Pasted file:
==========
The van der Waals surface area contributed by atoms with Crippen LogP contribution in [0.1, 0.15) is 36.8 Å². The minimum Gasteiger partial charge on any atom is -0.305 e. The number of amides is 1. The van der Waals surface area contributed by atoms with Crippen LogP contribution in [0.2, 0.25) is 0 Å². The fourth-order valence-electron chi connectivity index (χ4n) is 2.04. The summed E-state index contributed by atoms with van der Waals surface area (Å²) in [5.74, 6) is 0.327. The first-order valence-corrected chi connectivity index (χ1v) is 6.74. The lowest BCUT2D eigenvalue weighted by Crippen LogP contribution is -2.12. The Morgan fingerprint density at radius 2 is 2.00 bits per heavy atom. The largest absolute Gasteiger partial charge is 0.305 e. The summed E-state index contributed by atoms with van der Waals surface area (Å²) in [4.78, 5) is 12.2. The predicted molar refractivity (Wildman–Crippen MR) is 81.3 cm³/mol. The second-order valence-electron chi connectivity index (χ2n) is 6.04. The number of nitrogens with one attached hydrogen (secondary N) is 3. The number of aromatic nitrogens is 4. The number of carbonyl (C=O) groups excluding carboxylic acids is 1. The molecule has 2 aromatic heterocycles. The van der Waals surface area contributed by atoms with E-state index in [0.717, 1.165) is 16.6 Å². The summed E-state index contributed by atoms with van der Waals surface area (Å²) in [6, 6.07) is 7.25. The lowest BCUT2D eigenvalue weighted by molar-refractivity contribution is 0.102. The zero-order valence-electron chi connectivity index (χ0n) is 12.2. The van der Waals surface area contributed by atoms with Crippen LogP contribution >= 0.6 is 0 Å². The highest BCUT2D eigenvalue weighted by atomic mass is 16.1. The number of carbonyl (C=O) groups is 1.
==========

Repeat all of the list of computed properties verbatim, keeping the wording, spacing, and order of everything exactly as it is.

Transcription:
The van der Waals surface area contributed by atoms with Crippen LogP contribution in [0.1, 0.15) is 36.8 Å². The minimum Gasteiger partial charge on any atom is -0.305 e. The number of amides is 1. The van der Waals surface area contributed by atoms with Crippen LogP contribution in [0.2, 0.25) is 0 Å². The fourth-order valence-electron chi connectivity index (χ4n) is 2.04. The summed E-state index contributed by atoms with van der Waals surface area (Å²) in [5.74, 6) is 0.327. The first-order valence-corrected chi connectivity index (χ1v) is 6.74. The lowest BCUT2D eigenvalue weighted by Crippen LogP contribution is -2.12. The Morgan fingerprint density at radius 2 is 2.00 bits per heavy atom. The largest absolute Gasteiger partial charge is 0.305 e. The summed E-state index contributed by atoms with van der Waals surface area (Å²) in [4.78, 5) is 12.2. The predicted molar refractivity (Wildman–Crippen MR) is 81.3 cm³/mol. The second-order valence-electron chi connectivity index (χ2n) is 6.04. The number of nitrogens with one attached hydrogen (secondary N) is 3. The number of aromatic nitrogens is 4. The number of carbonyl (C=O) groups excluding carboxylic acids is 1. The molecule has 2 aromatic heterocycles. The van der Waals surface area contributed by atoms with E-state index in [0.717, 1.165) is 16.6 Å². The summed E-state index contributed by atoms with van der Waals surface area (Å²) in [6, 6.07) is 7.25. The lowest BCUT2D eigenvalue weighted by molar-refractivity contribution is 0.102. The zero-order valence-electron chi connectivity index (χ0n) is 12.2. The van der Waals surface area contributed by atoms with Crippen LogP contribution >= 0.6 is 0 Å². The highest BCUT2D eigenvalue weighted by atomic mass is 16.1. The number of carbonyl (C=O) groups is 1.